“Patrolman” by Douglas Cole


highway patrolman on his stretch of road
floating in the green forest
goes back and forth between two towns
and some days forgets which is which
road like a white fire current in summer
rolling from sea to shining sea
and once in a while he drives off
into a field because he’s bored and alone
there on his Mobius strip where he knows
every bit of gravel by name and each drop off
and all the rivers that cut underneath
the hats and tires and shirts he finds
a dresser drawer and once a human bone
abandoned cars and wandering people lost
the road his road his world his place
he could get away with any vicious act
he thinks in the long hours going round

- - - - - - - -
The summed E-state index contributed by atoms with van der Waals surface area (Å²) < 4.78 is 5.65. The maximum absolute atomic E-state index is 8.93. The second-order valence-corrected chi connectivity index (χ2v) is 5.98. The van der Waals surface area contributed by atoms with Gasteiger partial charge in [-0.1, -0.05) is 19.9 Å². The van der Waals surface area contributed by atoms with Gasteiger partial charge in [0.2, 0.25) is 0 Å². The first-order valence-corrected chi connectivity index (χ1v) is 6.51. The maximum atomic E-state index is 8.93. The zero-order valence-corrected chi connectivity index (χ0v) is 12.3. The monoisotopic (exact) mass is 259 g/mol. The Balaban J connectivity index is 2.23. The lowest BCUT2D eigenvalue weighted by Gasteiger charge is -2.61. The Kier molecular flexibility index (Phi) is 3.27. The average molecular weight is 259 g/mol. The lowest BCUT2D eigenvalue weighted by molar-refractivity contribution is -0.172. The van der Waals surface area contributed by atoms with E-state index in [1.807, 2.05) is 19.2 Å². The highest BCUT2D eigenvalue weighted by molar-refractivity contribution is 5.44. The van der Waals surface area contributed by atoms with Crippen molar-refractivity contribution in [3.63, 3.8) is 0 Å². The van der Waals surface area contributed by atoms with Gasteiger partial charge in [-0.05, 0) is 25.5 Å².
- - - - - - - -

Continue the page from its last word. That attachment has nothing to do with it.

as he hits the lights to pull you over


Douglas Cole has published four poetry collections and has another forthcoming this year called The Gold Tooth in the Crooked Smile of God. His work appears in anthologies such as Best New Writing, Bully Anthology, and Coming Off The Line (published through Mainstreet Rag), as well as journals such as The Chicago Quarterly Review, Owen Wister Review, Slipstream, Red Rock Review, and Midwest Quarterly. More is available online in The Adirondack Review, Ithaca Lit, Talking Writing, as well as recorded stories in Bound Off and The Baltimore Review.

He has been nominated for two Pushcarts and a Best of the Web. He received the Leslie Hunt Memorial Prize in Poetry; the Best of Poetry Award from Clapboard House; and First Prize in the “Picture Worth 500 Words” from Tattoo Highway.” Interviews and publication links can be found at douglastcole.com.

Featured image by Clem Onojeghuo

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